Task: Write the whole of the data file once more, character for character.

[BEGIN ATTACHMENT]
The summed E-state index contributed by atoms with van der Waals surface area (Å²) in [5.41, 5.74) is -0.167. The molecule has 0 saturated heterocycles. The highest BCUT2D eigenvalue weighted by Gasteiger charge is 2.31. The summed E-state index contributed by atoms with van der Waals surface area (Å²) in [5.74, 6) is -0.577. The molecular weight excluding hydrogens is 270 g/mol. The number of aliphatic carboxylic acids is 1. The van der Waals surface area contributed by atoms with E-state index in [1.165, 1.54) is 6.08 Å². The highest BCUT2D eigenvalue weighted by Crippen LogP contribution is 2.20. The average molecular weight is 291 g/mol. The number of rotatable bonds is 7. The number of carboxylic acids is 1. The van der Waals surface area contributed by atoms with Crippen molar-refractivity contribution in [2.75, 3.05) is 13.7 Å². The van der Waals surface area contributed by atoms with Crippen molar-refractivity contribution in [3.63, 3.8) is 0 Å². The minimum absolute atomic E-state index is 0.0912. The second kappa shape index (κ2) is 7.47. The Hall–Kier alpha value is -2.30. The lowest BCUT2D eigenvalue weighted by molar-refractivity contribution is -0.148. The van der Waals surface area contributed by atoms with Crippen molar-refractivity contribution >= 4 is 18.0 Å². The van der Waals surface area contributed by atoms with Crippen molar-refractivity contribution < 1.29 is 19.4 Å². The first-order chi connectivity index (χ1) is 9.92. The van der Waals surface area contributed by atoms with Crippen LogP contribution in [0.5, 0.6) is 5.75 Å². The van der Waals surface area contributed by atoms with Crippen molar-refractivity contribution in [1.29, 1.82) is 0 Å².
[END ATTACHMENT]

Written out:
The summed E-state index contributed by atoms with van der Waals surface area (Å²) in [5.41, 5.74) is -0.167. The molecule has 0 saturated heterocycles. The highest BCUT2D eigenvalue weighted by Gasteiger charge is 2.31. The summed E-state index contributed by atoms with van der Waals surface area (Å²) in [5.74, 6) is -0.577. The molecular weight excluding hydrogens is 270 g/mol. The number of aliphatic carboxylic acids is 1. The van der Waals surface area contributed by atoms with E-state index in [1.165, 1.54) is 6.08 Å². The highest BCUT2D eigenvalue weighted by Crippen LogP contribution is 2.20. The average molecular weight is 291 g/mol. The number of rotatable bonds is 7. The number of carboxylic acids is 1. The van der Waals surface area contributed by atoms with Crippen molar-refractivity contribution in [2.75, 3.05) is 13.7 Å². The van der Waals surface area contributed by atoms with Crippen molar-refractivity contribution in [3.63, 3.8) is 0 Å². The minimum absolute atomic E-state index is 0.0912. The second kappa shape index (κ2) is 7.47. The Hall–Kier alpha value is -2.30. The lowest BCUT2D eigenvalue weighted by molar-refractivity contribution is -0.148. The van der Waals surface area contributed by atoms with Crippen molar-refractivity contribution >= 4 is 18.0 Å². The van der Waals surface area contributed by atoms with Crippen molar-refractivity contribution < 1.29 is 19.4 Å². The first-order chi connectivity index (χ1) is 9.92. The van der Waals surface area contributed by atoms with Crippen LogP contribution in [0.5, 0.6) is 5.75 Å². The van der Waals surface area contributed by atoms with Crippen molar-refractivity contribution in [1.29, 1.82) is 0 Å².